And the sequel, Eighteen Pages More is nearing completion.

Another non-fiction volume about Booth and the Assassination is being prepared for publication. The Plot to Kill John Wilkes Booth should be ready for release soon.

And, I will let you know when it is released.

Marcus P. Norton? – You’re Kidding, Right?

January 9, 2012

I looked over my blog stats for this first week of the new year and saw that the #1 search string that brought visitors to my blog as “Marcus P. Norton”.

What? Really!?! Surely you’ve got to be kidding!

Who was this Marcus P. Norton, you ask?

I have mentioned him in four of my previous posts:
7/3/2009 – the Earliest Case of Going Postal on Record
5/15/2011- Yes, His Name is Still Mudd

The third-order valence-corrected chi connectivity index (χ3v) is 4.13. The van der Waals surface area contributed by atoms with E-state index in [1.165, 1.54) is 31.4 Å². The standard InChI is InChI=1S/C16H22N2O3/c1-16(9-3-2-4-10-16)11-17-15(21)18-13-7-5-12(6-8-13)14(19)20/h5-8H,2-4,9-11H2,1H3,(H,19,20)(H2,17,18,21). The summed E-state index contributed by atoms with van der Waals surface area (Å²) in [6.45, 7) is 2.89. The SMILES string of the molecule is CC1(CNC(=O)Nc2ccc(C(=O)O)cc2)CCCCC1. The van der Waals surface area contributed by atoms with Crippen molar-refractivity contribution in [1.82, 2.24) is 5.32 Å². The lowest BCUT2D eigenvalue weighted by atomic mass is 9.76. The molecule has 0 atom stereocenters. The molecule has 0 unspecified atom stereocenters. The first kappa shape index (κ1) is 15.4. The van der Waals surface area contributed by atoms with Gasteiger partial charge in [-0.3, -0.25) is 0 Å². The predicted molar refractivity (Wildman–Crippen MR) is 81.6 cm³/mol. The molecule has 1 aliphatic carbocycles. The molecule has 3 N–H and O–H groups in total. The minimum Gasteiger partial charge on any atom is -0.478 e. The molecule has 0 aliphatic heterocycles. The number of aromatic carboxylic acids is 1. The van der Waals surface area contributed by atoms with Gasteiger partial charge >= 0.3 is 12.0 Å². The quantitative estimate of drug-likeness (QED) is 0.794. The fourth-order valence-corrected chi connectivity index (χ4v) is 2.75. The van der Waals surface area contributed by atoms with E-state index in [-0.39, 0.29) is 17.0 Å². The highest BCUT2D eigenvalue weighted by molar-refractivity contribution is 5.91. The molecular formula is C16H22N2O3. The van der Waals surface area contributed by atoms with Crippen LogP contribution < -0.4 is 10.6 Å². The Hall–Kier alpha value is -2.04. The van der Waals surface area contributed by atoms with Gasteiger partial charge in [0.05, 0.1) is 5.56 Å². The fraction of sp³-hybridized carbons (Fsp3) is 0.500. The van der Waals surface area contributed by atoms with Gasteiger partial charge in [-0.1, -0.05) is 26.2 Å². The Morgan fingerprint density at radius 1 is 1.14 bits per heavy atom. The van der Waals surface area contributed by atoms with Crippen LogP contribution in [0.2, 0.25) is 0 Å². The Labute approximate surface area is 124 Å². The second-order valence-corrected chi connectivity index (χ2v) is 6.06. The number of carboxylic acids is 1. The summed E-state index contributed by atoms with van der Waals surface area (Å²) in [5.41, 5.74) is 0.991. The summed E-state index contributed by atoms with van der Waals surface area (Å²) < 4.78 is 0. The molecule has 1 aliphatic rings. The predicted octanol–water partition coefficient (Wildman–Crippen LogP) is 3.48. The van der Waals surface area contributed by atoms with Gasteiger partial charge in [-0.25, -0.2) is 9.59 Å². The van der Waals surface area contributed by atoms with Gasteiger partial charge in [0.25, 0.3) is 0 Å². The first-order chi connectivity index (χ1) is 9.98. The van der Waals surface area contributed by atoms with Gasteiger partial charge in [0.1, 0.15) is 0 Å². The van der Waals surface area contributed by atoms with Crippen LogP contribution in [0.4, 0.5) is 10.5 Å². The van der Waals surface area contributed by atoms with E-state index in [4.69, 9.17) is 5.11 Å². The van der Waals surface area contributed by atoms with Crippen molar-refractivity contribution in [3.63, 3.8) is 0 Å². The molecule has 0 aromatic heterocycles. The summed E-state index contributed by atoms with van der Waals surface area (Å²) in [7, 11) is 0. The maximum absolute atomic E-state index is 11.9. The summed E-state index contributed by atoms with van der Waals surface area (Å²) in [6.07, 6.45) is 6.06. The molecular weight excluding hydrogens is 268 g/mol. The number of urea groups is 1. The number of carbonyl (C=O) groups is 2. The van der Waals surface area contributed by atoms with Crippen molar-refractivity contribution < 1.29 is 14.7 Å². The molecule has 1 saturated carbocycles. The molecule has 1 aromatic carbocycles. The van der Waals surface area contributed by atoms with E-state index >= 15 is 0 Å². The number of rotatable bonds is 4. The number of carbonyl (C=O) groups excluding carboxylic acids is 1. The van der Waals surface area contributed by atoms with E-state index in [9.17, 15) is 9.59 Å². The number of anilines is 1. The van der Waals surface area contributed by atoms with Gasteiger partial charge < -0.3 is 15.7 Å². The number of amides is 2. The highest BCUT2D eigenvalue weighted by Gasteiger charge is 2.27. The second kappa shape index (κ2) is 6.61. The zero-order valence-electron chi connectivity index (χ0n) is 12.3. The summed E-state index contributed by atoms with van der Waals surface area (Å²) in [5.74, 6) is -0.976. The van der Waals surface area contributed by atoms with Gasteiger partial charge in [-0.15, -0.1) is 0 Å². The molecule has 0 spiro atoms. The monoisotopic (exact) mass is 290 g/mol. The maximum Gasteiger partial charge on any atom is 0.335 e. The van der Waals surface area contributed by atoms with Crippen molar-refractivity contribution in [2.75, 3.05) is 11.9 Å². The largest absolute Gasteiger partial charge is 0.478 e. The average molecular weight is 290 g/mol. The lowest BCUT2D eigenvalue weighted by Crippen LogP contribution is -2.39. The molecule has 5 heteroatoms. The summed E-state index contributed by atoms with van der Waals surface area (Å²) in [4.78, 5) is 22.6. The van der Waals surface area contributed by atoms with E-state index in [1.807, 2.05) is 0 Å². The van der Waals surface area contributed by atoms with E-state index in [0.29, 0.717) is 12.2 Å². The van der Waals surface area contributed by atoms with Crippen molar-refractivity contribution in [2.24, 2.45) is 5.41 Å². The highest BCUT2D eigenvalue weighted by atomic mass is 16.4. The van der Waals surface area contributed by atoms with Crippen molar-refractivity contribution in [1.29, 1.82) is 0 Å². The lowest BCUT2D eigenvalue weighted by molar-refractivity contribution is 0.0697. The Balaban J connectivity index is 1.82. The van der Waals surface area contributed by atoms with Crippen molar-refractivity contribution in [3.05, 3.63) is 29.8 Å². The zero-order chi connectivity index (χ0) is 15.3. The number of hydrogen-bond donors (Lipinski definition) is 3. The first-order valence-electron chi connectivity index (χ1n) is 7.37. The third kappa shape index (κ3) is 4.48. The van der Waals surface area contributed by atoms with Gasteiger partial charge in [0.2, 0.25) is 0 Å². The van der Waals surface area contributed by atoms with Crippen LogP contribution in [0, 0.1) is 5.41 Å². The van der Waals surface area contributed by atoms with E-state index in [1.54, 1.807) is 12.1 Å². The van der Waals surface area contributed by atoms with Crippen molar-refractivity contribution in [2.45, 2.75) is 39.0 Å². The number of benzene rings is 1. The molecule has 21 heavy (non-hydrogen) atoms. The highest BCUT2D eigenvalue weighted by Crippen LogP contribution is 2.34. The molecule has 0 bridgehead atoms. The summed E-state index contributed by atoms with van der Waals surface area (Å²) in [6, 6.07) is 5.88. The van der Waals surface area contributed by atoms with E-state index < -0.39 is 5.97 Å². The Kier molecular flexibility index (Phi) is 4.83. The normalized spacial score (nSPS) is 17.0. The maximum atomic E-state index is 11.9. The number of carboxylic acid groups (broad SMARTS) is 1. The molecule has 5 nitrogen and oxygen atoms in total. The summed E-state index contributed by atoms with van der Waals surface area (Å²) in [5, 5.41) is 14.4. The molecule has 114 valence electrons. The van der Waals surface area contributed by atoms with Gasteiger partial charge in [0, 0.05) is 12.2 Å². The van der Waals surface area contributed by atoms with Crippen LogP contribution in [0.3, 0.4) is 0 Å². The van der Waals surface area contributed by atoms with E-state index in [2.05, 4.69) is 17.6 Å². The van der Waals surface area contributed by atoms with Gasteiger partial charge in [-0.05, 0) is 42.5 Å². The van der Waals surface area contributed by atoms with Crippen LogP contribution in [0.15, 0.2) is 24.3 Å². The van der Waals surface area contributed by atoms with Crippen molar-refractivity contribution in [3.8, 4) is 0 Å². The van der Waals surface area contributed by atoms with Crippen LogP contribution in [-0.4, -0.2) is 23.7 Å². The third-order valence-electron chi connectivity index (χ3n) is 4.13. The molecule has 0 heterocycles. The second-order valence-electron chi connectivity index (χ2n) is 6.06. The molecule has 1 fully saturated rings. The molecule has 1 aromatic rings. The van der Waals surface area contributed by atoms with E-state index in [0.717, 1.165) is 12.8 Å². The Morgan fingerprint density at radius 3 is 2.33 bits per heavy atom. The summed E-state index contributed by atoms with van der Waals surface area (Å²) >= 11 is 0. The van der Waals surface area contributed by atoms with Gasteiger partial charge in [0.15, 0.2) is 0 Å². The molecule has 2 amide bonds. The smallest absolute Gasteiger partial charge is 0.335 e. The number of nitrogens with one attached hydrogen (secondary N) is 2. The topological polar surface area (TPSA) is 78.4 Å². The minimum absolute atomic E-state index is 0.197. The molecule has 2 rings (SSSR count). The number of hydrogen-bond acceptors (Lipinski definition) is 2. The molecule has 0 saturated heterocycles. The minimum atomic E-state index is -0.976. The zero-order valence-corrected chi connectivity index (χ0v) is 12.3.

5/16/2011- Still Mudd II
5/23/2011-Still Mudd… III

Other than my rather curious interest in this very obscure character from American history, I had no idea someone would actually be interested enough to search for the guy!

But, since the searcher left no note mentioning their interest in the guy, one can only wonder what the heck was going through their minds?! What were they thinking? Better yet, what were they smoking?

If you missed the earlier postings (or don’t want to bother looking for them) Norton is the person who implicated Dr. Mudd in the Lincoln Assassination case. And it is only his testimony that performed this act. Others saw Mudd elsewhere on the day in question and – though the defense attorneys attempted to have his testimony impeached – his testimony was allowed to override the others’ sworn word. And this even though the guy had been impeached in previous trials and was proven to have mis-remembered the day in question by none other than the Clerk of the Supreme Court!

And this does not even take into account his presence at Ford’s Theater in the week before the assassination, when the manager of the theater was forced to break the lock on the box adjacent to the one in which Lincoln would be killed in a few short days.